Date of Award

Spring 2023

Document Type

Dissertation - Restricted

Degree Name

Doctor of Philosophy (PhD)



First Advisor

Donoghue, Michael

Second Advisor

Avella, Steven

Third Advisor

Ball, Alan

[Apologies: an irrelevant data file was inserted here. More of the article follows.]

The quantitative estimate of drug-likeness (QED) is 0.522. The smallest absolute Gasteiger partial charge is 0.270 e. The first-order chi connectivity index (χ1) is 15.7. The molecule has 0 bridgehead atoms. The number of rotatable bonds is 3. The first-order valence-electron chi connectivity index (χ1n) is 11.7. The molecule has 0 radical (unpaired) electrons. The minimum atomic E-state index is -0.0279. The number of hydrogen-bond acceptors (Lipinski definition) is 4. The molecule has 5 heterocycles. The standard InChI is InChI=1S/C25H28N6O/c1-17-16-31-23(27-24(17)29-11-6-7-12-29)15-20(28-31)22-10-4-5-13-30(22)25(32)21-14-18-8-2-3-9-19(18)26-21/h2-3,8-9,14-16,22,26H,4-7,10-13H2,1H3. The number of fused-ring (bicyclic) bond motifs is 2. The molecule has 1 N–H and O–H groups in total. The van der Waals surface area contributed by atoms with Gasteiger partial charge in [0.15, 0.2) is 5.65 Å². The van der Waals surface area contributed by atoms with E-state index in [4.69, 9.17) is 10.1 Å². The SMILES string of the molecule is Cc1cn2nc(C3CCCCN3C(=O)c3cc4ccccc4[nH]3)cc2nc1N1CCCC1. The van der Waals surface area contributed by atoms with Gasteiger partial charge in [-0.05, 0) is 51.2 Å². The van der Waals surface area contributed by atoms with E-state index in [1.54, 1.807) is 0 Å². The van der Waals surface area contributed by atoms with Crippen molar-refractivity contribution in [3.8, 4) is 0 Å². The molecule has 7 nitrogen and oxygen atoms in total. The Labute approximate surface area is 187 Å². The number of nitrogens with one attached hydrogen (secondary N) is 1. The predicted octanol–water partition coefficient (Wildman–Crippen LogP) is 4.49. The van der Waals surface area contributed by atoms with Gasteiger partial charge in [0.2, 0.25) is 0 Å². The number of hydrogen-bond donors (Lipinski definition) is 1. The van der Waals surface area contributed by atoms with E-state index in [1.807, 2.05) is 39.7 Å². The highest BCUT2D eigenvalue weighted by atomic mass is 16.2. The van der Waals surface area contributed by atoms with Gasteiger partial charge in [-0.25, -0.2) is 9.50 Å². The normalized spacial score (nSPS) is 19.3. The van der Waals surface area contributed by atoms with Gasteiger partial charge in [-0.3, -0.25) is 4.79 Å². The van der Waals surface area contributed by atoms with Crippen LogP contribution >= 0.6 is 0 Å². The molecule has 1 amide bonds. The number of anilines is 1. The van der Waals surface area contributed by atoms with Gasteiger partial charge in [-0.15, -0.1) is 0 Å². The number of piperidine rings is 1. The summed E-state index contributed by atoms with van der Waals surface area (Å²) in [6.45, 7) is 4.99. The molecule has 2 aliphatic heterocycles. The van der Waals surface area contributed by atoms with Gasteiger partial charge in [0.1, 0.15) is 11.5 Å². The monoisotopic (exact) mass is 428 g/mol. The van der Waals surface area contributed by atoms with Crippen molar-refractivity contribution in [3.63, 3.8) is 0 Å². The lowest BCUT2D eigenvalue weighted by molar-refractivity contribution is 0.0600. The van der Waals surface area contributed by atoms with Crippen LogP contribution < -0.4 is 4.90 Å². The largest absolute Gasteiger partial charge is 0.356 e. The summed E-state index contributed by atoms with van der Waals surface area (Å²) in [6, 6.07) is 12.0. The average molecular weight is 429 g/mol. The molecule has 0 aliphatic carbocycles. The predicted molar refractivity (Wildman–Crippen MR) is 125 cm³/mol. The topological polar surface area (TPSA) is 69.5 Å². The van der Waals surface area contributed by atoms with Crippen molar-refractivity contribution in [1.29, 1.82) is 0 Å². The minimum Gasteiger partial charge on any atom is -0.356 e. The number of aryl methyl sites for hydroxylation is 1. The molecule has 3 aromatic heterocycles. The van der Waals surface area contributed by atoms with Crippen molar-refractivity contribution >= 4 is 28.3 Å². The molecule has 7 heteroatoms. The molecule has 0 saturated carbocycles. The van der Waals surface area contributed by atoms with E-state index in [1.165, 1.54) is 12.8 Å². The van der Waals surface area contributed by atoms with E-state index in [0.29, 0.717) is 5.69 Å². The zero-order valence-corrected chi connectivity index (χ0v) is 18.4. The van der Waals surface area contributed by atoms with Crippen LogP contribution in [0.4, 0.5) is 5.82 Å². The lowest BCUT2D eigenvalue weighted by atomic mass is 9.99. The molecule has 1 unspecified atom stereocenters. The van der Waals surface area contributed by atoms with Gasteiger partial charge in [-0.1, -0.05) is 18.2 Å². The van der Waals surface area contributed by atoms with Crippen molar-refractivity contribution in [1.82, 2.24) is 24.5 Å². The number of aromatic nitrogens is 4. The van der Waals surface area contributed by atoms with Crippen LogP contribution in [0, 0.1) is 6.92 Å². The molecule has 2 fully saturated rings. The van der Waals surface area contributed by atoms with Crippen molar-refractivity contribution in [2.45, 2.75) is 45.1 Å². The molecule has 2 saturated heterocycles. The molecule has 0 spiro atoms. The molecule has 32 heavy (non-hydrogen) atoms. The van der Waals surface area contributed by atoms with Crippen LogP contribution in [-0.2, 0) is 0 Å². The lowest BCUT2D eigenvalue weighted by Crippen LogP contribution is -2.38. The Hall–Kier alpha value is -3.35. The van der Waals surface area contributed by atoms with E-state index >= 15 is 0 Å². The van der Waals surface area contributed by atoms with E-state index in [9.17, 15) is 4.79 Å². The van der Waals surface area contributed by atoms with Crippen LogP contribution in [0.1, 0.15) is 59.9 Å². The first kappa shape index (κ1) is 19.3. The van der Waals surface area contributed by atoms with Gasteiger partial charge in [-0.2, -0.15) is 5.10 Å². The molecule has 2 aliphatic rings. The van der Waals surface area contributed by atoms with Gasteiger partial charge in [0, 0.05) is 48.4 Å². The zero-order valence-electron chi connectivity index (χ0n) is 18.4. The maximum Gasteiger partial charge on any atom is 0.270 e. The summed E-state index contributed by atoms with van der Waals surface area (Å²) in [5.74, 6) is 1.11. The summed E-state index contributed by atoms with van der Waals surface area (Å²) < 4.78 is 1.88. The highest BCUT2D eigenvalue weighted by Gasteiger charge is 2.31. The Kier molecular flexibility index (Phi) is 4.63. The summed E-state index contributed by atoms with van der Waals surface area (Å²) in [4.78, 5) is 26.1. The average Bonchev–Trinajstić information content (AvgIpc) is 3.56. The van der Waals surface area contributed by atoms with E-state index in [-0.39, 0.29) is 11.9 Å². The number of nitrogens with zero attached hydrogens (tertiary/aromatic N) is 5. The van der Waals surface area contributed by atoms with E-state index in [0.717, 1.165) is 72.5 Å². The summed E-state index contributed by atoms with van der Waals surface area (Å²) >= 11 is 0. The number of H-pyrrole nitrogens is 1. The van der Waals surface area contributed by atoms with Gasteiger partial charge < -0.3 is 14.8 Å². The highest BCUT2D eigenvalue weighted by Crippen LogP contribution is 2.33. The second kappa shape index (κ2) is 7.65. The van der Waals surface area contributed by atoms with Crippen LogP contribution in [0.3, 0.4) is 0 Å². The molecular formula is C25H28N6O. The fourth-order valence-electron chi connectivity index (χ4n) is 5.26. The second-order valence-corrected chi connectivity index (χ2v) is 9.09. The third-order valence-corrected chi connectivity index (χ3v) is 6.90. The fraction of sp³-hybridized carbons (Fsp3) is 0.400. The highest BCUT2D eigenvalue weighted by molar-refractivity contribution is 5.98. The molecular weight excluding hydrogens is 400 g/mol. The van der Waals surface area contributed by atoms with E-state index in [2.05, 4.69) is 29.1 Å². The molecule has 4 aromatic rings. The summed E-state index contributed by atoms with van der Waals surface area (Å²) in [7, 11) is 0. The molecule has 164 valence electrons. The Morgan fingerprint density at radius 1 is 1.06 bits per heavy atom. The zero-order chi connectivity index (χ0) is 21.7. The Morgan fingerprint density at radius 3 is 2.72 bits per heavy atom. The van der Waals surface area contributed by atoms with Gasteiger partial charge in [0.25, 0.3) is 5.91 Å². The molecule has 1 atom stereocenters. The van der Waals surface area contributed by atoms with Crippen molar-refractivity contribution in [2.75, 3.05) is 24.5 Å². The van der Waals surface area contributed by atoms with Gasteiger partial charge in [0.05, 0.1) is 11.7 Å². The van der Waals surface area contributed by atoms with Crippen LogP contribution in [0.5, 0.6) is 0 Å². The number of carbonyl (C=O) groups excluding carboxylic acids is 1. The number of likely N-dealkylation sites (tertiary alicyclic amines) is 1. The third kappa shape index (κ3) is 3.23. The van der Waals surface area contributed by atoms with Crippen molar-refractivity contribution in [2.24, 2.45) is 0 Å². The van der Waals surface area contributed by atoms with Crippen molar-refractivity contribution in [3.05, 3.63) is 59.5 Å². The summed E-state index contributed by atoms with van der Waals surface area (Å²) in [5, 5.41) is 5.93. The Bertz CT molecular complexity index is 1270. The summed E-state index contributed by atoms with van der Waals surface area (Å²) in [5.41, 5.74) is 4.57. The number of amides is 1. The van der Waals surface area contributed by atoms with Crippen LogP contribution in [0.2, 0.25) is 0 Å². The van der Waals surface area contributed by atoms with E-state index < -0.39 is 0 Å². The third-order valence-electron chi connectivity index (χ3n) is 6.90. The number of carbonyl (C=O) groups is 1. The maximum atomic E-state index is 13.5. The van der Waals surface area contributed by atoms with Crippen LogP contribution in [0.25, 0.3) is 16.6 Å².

The dominant political dynamic in the United States during the late 1940s and early 1950s was a paranoid focus on anticommunism and the perceived threat posed by the Soviet Union, a nation many believed was seeking global domination. As a result of these fears, dissenters were cast as disloyal, federal employees lost their jobs, the press was muzzled, the entertainment industry was purged, labor movements faced increased scrutiny, and others, like Julius and Ethel Rosenberg, paid the ultimate price. While historians have focused considerable attention on the domestic impact of these anxieties, few have explored the diplomatic ramifications of the era and how it degraded America’s claims to leadership of the free world and its global image at a time when global alliances were central to America’s strategy of containing, and later rolling back, communism. In this dissertation, The Alliance Apart will internationalize the study of domestic anticommunism and explore how it affected diplomatic and cultural relations with the United Kingdom, a nation widely believed to hold a special relationship with the United States. Structured around five case studies, this dissertation will expose how anticommunism called into question America’s commitment to its founding and democratic ideals. These case studies are the execution of Julius and Ethel Rosenberg, McCarthyism, Internal Security legislation, Hewlett Johnson, and the aftermath of Guy Burgess and Donald Maclean’s defection to the Soviet Union. The Alliance Apart will also expose the divergent paths both countries took in dealing with subversive threats. While the United States sought to remove subversive threats, the United Kingdom took a more measured approach and sought to preserve the rights of the accused. In highlighting the challenges anticommunism posed to Anglo-American relations, this dissertation will highlight the domestic influences of foreign relations and expose how domestic affairs permeated into the global sphere. While anticommunism never fractured the diplomatic ties that bound the United Kingdom and United States, it was never harmonious and faced significant strain.



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